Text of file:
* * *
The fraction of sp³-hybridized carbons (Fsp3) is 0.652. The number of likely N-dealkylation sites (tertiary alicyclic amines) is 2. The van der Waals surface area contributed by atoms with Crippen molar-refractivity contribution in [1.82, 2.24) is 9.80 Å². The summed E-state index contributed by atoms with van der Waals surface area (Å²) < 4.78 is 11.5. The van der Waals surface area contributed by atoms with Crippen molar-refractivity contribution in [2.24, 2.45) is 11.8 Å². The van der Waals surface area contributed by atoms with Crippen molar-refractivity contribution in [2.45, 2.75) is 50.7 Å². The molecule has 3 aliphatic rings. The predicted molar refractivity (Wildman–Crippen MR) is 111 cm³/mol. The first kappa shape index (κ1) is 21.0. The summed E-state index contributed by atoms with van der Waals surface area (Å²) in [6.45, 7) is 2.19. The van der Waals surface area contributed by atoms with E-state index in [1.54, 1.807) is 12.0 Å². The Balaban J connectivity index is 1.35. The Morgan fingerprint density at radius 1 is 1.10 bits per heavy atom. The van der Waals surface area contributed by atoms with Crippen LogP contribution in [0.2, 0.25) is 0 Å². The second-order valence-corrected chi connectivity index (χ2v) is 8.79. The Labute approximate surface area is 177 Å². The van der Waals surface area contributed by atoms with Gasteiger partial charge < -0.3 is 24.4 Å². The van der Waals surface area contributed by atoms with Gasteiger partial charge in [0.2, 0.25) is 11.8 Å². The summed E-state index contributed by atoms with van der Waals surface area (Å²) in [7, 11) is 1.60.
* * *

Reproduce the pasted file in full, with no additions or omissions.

The fraction of sp³-hybridized carbons (Fsp3) is 0.652. The number of likely N-dealkylation sites (tertiary alicyclic amines) is 2. The van der Waals surface area contributed by atoms with Crippen molar-refractivity contribution in [1.82, 2.24) is 9.80 Å². The summed E-state index contributed by atoms with van der Waals surface area (Å²) < 4.78 is 11.5. The van der Waals surface area contributed by atoms with Crippen molar-refractivity contribution in [2.24, 2.45) is 11.8 Å². The van der Waals surface area contributed by atoms with Crippen molar-refractivity contribution in [2.45, 2.75) is 50.7 Å². The molecule has 3 aliphatic rings. The predicted molar refractivity (Wildman–Crippen MR) is 111 cm³/mol. The first kappa shape index (κ1) is 21.0. The summed E-state index contributed by atoms with van der Waals surface area (Å²) in [6.45, 7) is 2.19. The van der Waals surface area contributed by atoms with E-state index in [1.54, 1.807) is 12.0 Å². The Balaban J connectivity index is 1.35. The Morgan fingerprint density at radius 1 is 1.10 bits per heavy atom. The van der Waals surface area contributed by atoms with Crippen LogP contribution in [0.2, 0.25) is 0 Å². The second-order valence-corrected chi connectivity index (χ2v) is 8.79. The Labute approximate surface area is 177 Å². The van der Waals surface area contributed by atoms with Gasteiger partial charge < -0.3 is 24.4 Å². The van der Waals surface area contributed by atoms with Gasteiger partial charge in [0.2, 0.25) is 11.8 Å². The summed E-state index contributed by atoms with van der Waals surface area (Å²) in [7, 11) is 1.60.